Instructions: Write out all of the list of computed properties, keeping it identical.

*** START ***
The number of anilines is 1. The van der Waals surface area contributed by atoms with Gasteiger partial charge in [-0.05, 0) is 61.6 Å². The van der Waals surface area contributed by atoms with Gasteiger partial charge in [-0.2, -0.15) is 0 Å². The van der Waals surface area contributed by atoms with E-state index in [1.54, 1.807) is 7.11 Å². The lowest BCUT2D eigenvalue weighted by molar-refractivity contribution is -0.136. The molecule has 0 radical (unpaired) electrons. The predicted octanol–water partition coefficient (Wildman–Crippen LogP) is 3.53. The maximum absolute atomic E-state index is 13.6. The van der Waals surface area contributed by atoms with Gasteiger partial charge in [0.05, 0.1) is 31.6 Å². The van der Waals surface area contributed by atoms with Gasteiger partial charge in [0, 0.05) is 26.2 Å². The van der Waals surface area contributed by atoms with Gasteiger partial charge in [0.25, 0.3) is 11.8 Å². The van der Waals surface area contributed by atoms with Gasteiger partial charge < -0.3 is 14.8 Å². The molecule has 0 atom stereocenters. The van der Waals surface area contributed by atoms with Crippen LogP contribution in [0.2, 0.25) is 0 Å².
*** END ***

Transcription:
The number of anilines is 1. The van der Waals surface area contributed by atoms with Gasteiger partial charge in [-0.05, 0) is 61.6 Å². The van der Waals surface area contributed by atoms with Gasteiger partial charge in [-0.2, -0.15) is 0 Å². The van der Waals surface area contributed by atoms with E-state index in [1.54, 1.807) is 7.11 Å². The lowest BCUT2D eigenvalue weighted by molar-refractivity contribution is -0.136. The molecule has 0 radical (unpaired) electrons. The predicted octanol–water partition coefficient (Wildman–Crippen LogP) is 3.53. The maximum absolute atomic E-state index is 13.6. The van der Waals surface area contributed by atoms with Gasteiger partial charge in [0.05, 0.1) is 31.6 Å². The van der Waals surface area contributed by atoms with Gasteiger partial charge in [0, 0.05) is 26.2 Å². The van der Waals surface area contributed by atoms with Gasteiger partial charge in [0.25, 0.3) is 11.8 Å². The van der Waals surface area contributed by atoms with Gasteiger partial charge < -0.3 is 14.8 Å². The molecule has 0 atom stereocenters. The van der Waals surface area contributed by atoms with Crippen LogP contribution in [0.2, 0.25) is 0 Å².